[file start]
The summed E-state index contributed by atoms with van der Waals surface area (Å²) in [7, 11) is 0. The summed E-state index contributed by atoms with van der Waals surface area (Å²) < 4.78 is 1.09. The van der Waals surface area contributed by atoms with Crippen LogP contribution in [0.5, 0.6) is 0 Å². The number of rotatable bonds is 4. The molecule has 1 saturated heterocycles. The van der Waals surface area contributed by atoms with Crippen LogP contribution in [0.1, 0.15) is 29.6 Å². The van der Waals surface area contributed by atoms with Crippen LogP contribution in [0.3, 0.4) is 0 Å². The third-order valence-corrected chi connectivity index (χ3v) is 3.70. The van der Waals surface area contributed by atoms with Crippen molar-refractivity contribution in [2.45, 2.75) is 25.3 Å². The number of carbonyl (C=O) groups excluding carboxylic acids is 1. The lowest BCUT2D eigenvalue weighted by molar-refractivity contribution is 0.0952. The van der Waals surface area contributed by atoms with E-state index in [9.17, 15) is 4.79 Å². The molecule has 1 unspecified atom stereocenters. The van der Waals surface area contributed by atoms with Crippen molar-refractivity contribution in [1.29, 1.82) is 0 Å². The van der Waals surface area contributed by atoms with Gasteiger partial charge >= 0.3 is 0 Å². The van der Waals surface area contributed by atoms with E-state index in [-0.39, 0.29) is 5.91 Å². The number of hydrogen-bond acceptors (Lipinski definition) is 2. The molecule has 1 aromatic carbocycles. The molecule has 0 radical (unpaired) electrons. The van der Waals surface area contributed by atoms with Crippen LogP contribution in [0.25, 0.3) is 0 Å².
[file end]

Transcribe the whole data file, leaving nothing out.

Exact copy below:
The summed E-state index contributed by atoms with van der Waals surface area (Å²) in [7, 11) is 0. The summed E-state index contributed by atoms with van der Waals surface area (Å²) < 4.78 is 1.09. The van der Waals surface area contributed by atoms with Crippen LogP contribution in [0.5, 0.6) is 0 Å². The number of rotatable bonds is 4. The molecule has 1 saturated heterocycles. The van der Waals surface area contributed by atoms with Crippen LogP contribution in [0.1, 0.15) is 29.6 Å². The van der Waals surface area contributed by atoms with Crippen LogP contribution in [0.3, 0.4) is 0 Å². The third-order valence-corrected chi connectivity index (χ3v) is 3.70. The van der Waals surface area contributed by atoms with Crippen molar-refractivity contribution in [2.45, 2.75) is 25.3 Å². The number of carbonyl (C=O) groups excluding carboxylic acids is 1. The lowest BCUT2D eigenvalue weighted by molar-refractivity contribution is 0.0952. The van der Waals surface area contributed by atoms with E-state index in [9.17, 15) is 4.79 Å². The molecule has 1 unspecified atom stereocenters. The van der Waals surface area contributed by atoms with Crippen molar-refractivity contribution in [1.29, 1.82) is 0 Å². The van der Waals surface area contributed by atoms with Gasteiger partial charge >= 0.3 is 0 Å². The van der Waals surface area contributed by atoms with E-state index in [-0.39, 0.29) is 5.91 Å². The number of hydrogen-bond acceptors (Lipinski definition) is 2. The molecule has 1 aromatic carbocycles. The molecule has 0 radical (unpaired) electrons. The van der Waals surface area contributed by atoms with Crippen LogP contribution in [0.25, 0.3) is 0 Å².